It has now been 50 years since Darlene first attended nursing school, and she knows it won’t be easy to step away from the work she’s done for all of her adult life. “I have mixed feelings,” she said. “[Fifty years is] a long time to be a nurse. It’s part of my identity and I know I’m going to miss it. I’m going to miss being with the Residents and their families. I’d like to think I made a positive impact and made their days a little better, made the nursing home more homelike for them.”
Darlene continued: “I’ve always thought it was important to serve as a link for the families, both in and out of town, and it’s been an honor to be part of the Residents’ celebrations and milestones and those of their families. When my mother was diagnosed with terminal cancer, she moved here from Pittsburgh so I could take care of her. For the last two months of her life, I entrusted the Blumkin staff with her care and they were fantastic. My colleagues are very special people.”
Speaking for those colleagues, Josh Gurock, Director of Operations at the Rose Blumkin Jewish Home, said, “Darlene’s combination of knowledge and patience will be hard to replace. I want to thank Darlene for her dedication and years of service to the Blumkin Home, and wish her much success in her future plans.” Shelley Cash, the Rose Blumkin Jewish Home Director of Nursing, added, “Darlene is one of the most caring, giving, generous and selfless people I have ever met. She has patience like no other, and always gave 110% to the Residents and their families. In a way, Dar is like a detective, because she went to all lengths to figure out a problem and find a solution. All of us — the Residents, their family members and staff — will miss her very much. Darlene Golbitz will never be replaced. She is a gem that will shine forever at the Blumkin Home.”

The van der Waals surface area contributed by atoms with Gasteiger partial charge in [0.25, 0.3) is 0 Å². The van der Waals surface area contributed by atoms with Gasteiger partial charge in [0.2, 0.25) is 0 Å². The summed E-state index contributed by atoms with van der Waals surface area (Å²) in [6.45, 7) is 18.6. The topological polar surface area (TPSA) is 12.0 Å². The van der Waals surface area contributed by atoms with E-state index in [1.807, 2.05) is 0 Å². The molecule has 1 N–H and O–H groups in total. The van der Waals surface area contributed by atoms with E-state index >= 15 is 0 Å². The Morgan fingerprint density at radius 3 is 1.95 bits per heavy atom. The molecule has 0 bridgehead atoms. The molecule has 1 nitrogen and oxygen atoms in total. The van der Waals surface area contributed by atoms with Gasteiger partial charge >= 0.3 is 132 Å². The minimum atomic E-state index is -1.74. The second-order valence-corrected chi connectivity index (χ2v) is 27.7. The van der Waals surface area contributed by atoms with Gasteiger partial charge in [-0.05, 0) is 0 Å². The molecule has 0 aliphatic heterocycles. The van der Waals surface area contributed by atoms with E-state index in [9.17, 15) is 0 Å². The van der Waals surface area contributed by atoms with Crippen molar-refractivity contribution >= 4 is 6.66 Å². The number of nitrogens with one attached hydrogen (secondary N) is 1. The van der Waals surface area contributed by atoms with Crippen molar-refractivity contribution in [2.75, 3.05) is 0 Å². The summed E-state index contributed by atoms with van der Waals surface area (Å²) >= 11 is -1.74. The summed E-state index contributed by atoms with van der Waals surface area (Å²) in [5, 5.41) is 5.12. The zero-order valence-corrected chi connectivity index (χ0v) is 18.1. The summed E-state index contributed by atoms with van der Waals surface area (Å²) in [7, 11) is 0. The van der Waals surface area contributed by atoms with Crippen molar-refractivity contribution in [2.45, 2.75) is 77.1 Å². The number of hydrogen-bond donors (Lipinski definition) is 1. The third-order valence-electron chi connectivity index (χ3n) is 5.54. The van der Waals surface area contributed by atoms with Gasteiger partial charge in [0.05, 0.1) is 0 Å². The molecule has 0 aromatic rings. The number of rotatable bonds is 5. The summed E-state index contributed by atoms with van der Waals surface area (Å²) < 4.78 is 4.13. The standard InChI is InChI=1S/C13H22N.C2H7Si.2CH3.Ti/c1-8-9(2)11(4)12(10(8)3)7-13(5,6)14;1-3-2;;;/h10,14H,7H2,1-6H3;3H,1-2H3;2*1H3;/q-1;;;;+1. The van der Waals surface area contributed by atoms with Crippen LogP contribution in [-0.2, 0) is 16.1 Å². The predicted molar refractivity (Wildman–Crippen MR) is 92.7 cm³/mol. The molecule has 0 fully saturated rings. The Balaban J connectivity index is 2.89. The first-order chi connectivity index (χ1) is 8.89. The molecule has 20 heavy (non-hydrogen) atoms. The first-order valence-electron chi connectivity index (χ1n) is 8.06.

About the staff she leaves behind, a staff she helped train, Darlene is positive that the Blumkin Home residents will be in good hands. “It’s important to have this kind of nursing home, one with a staff as committed and caring as the staff at the Blumkin Home,” she said. “They go above and beyond. They see the whole person and their needs. They’re very dedicated and very caring.”
Darlene Golbitz personifies the concept of l’dor v’dor — from generation to generation. “This work completes me,” she said back in 2007. “It fulfills my emotional and spiritual needs. I love reminiscing and learning everyone’s history and the stories that are meaningful to them and to their families. Sometimes it’s just saying Shabbat Shalom or Good Shabbos on Saturday morning to the Jewish residents and seeing the recognition and remembrance in their eyes.”
When Darlene acknowledged that some current Blumkin Home Residents are children of people she cared for twenty-five years ago, she was uncharacteristically hard pressed for words. “I’m privileged to care for them, just as I cared for their parents,” she said. “With a Resident or family member there are special feelings that come with end-of-life times. It’s difficult to express.”
According to Sherman Golbitz, “Dar loved this job, but it has worn on her. She’s 68 now, and in the last few years she’s been caring for Residents who are her own age, and that’s hard.” With a smile, Darlene added, “It’s time to retire and get a little distance before I come back to the Blumkin Home as a Resident myself.”
Once retired, Darlene plans to keep busy. She has grandchildren to spend time with and classes she wants to take. And she hopes to poke her head in at the Blumkin Home from time to time as a volunteer. “I look forward to not getting up at 5 a.m. anymore,” Darlene said. “But I will definitely not sit at home. I think when I’m done, I’ll just take a deep breath and keep on going.”